Pedro Helps His Papa

The air was unusually moist when Pedro climbed out of his hammock. He raced across the stone covered path to the well in his bare feet. Pedro grabbed the large wooden bucket by the metal rim at the top of it and began lowering the vessel gently by feeding the tattered rope through his hands. On and on it went until, with his head turned sideways, he heard the splash. He pulled slightly on the rope to make sure he had enough water in it and then transferred both of his hands to the rusted old turning handle. He could hear the rope creak as it pulled the heavy bucket up to the head of the well. The more it rose the harder it became to keep going but eventually the bucket was at the top of the well and facing him. Pedro secured the remaining rope by wrapping it round the turning handle, being careful to leave enough slack so that he could pull the bucket over and empty it into his waiting container, an old tin bath that sat atop a wooden cart with rickety wheels. With one deft movement there was a huge splash and the bath was around half full. Pedro walked to the front of the cart where there was a long metal pole with a t-shaped handle and began to pull the cart towards the little run-down house where his grandparents lived. When he arrived at his destination Pedro picked up a ladle from the porch and filled it with the ice cold water. As he poured it over his head he wondered if there was any better way to start the day.
During his twelve short years Pedro had stayed at his grandparents’ house many times. He loved them dearly but they were getting too old to be able to lead the goats up the hills to graze in the fresh pasture there. Papa Jo had sent a message up with one of the elders’ sons to Pedro’s father saying that today he would need some help. Pedro was despatched the previous evening just as the sun was going down.
There was no sign of life from inside the house. Pedro began to shout. “Papa Jo, Papa Jo wake up it’s time to get up.”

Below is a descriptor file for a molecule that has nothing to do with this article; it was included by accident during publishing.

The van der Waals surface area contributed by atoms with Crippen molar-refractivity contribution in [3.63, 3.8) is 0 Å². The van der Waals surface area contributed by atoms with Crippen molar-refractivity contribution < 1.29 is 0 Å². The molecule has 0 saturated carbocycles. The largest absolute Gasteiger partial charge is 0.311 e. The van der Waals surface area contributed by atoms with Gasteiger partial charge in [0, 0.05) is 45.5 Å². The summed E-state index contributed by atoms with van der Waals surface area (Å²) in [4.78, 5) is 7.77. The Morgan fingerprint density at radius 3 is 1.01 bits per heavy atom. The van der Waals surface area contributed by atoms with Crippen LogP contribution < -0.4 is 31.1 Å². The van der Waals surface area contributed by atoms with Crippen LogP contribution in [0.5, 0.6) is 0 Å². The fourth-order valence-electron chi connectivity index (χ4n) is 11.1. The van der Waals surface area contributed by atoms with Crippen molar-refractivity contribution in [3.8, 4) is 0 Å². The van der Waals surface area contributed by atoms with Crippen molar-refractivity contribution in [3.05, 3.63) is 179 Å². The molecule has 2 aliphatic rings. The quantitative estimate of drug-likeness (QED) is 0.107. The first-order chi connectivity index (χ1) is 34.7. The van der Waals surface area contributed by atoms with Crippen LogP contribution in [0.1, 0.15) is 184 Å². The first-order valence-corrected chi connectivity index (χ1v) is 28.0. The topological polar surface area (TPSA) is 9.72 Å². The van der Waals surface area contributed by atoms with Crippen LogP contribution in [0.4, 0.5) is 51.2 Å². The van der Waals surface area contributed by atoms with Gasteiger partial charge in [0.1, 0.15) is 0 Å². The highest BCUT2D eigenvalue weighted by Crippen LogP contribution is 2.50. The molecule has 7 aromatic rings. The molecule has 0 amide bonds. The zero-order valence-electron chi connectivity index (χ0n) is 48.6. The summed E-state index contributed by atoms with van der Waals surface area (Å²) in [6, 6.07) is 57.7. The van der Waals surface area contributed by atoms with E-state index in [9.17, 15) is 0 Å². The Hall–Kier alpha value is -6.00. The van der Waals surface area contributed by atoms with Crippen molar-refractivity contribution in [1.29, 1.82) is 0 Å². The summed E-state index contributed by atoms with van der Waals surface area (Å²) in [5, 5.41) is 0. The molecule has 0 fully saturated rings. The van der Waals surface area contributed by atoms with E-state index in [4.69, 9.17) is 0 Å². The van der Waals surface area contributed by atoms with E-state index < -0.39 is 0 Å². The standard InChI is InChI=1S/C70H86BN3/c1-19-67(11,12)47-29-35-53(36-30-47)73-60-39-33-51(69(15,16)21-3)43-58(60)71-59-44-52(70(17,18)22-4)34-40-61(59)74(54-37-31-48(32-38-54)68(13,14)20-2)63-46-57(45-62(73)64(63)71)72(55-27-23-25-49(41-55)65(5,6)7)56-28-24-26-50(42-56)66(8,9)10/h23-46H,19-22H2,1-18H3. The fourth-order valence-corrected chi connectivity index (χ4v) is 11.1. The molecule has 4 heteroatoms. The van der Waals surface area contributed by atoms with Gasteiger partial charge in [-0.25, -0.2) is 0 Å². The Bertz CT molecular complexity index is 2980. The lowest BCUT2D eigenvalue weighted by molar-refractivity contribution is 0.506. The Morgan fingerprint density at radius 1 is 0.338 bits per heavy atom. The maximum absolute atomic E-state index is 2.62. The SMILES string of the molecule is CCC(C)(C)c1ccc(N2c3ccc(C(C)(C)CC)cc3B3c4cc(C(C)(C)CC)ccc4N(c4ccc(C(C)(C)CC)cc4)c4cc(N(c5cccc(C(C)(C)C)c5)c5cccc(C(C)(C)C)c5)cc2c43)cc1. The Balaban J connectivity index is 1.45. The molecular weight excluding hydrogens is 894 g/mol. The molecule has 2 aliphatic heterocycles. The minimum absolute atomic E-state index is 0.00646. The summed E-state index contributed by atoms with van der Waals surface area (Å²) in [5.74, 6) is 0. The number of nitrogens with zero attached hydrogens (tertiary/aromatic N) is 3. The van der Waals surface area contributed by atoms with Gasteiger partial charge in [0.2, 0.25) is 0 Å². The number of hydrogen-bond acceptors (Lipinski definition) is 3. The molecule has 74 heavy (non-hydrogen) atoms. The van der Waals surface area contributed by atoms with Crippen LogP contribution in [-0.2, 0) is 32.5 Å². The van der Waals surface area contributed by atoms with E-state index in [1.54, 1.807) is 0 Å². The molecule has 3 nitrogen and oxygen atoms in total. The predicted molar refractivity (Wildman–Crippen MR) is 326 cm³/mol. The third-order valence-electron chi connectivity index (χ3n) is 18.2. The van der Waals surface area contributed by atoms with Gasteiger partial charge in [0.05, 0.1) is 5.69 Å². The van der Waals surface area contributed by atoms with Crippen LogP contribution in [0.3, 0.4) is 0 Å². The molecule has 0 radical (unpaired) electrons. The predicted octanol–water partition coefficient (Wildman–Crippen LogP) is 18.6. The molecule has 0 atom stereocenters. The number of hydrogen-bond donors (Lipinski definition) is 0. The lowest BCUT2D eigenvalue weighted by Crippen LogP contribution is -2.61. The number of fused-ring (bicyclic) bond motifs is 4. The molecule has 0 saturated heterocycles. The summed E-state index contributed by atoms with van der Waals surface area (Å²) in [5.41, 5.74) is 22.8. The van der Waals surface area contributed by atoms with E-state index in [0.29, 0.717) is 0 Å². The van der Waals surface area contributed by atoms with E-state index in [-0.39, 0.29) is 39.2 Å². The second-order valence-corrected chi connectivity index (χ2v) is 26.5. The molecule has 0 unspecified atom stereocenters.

There was the sound of rustling from inside. After a few seconds the door was thrown open and the old man stood there scratching himself awake.
“I’m not deaf, you know”, he growled. “Just old”, he added as something of an afterthought.
Without another word he too scooped up a ladle of water and, holding it above his head, drenched himself. The water ran down the old mans lank hair and white, twisted, beard. A broad smile played across the lips of Papa Jo and his eyes danced to a merry tune beneath his snow covered fringe. He patted his stomach and went inside to prepare breakfast. In just a few moments Pedro could hear the noise of pots and pans being banged onto stove.
Soon Pedro was presented with a breakfast of eggs, sausages and rice. Papa Jo ate a small amount too. As they sat on the porch in silence the boy looked at the old man – he was smiling as he was eating, enjoying the moment of seeing his grandson being set up for the day ahead. When they were finished Papa Jo cleared away their plates and said, “Soon it will be very warm, you must be going.”
Pedro sprang to his feet and walked over to where the goats were kept. Leaning on the outside of the gate was a long pole that he would use for making sure they did not stray. He carefully opened the gate and let the three goats out quickly closing it again in case the donkeys escaped too.
“Don’t forget to take water with you”, said Papa Jo racing after him and handing him a large canteen.
“See you later”, added Pedro as he embraced Papa Jo. He could smell tobacco and stale sweat when he cuddled close to him but didn’t mind as it was his Papa Jo.
The journey from his grandparents’ house to the foothills was uneventful and the goats had been no great bother, only occasionally straying from the path. None of the children had come down the hill yet. This was very strange as today was a school day for the little ones and the school house was only about half a mile from Papa Jo’s. Pedro continued to walk through the dank vegetation of the hills where the early morning mist was still clearing. The only noise that he could hear was the rattling of the small tin cups that hung round the goats’ necks and the scraping of their hooves as they struggled up the loose stones on the path. He stopped once or twice to drink some water. As he did so he noticed that there were not even any bird sounds. Nothing had flown overhead and there were none of the usual whistles and calls that he would have expected.